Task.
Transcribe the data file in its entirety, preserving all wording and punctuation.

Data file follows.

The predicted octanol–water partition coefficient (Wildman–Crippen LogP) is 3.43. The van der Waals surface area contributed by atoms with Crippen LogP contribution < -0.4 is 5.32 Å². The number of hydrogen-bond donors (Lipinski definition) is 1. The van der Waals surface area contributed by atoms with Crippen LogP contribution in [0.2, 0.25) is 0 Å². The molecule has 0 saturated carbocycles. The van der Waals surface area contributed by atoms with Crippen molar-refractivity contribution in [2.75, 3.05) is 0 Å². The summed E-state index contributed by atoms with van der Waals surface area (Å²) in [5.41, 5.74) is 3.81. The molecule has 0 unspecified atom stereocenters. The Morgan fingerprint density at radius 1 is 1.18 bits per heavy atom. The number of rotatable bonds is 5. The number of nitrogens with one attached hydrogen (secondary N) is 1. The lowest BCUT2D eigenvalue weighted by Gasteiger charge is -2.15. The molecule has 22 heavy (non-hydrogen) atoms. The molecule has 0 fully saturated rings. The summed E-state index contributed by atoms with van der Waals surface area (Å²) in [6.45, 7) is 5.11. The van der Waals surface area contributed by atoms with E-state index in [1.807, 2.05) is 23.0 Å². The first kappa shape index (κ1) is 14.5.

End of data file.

The predicted octanol–water partition coefficient (Wildman–Crippen LogP) is 3.43. The van der Waals surface area contributed by atoms with Crippen LogP contribution < -0.4 is 5.32 Å². The number of hydrogen-bond donors (Lipinski definition) is 1. The van der Waals surface area contributed by atoms with Crippen LogP contribution in [0.2, 0.25) is 0 Å². The molecule has 0 saturated carbocycles. The van der Waals surface area contributed by atoms with Crippen molar-refractivity contribution in [2.75, 3.05) is 0 Å². The summed E-state index contributed by atoms with van der Waals surface area (Å²) in [5.41, 5.74) is 3.81. The molecule has 0 unspecified atom stereocenters. The Morgan fingerprint density at radius 1 is 1.18 bits per heavy atom. The number of rotatable bonds is 5. The number of nitrogens with one attached hydrogen (secondary N) is 1. The lowest BCUT2D eigenvalue weighted by Gasteiger charge is -2.15. The molecule has 22 heavy (non-hydrogen) atoms. The molecule has 0 fully saturated rings. The summed E-state index contributed by atoms with van der Waals surface area (Å²) in [6.45, 7) is 5.11. The van der Waals surface area contributed by atoms with E-state index in [1.807, 2.05) is 23.0 Å². The first kappa shape index (κ1) is 14.5.